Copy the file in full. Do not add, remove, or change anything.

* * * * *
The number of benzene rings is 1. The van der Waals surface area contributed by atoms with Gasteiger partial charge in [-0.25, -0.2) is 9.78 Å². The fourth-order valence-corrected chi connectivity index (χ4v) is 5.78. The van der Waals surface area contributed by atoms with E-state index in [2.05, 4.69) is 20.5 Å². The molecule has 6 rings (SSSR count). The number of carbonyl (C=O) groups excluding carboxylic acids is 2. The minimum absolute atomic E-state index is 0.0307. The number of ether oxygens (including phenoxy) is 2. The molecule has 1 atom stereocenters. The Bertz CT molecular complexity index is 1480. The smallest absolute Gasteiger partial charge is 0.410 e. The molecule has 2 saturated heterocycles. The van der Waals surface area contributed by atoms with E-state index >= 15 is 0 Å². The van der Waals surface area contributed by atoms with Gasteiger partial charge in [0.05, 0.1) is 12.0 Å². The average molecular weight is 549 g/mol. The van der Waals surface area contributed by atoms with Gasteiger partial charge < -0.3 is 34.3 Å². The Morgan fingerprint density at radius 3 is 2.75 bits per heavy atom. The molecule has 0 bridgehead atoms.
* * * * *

The number of benzene rings is 1. The van der Waals surface area contributed by atoms with Gasteiger partial charge in [-0.25, -0.2) is 9.78 Å². The fourth-order valence-corrected chi connectivity index (χ4v) is 5.78. The van der Waals surface area contributed by atoms with E-state index in [2.05, 4.69) is 20.5 Å². The molecule has 6 rings (SSSR count). The number of carbonyl (C=O) groups excluding carboxylic acids is 2. The minimum absolute atomic E-state index is 0.0307. The number of ether oxygens (including phenoxy) is 2. The molecule has 1 atom stereocenters. The Bertz CT molecular complexity index is 1480. The smallest absolute Gasteiger partial charge is 0.410 e. The molecule has 2 saturated heterocycles. The van der Waals surface area contributed by atoms with E-state index >= 15 is 0 Å². The van der Waals surface area contributed by atoms with Gasteiger partial charge in [0.05, 0.1) is 12.0 Å². The average molecular weight is 549 g/mol. The van der Waals surface area contributed by atoms with Gasteiger partial charge < -0.3 is 34.3 Å². The Morgan fingerprint density at radius 3 is 2.75 bits per heavy atom. The molecule has 0 bridgehead atoms.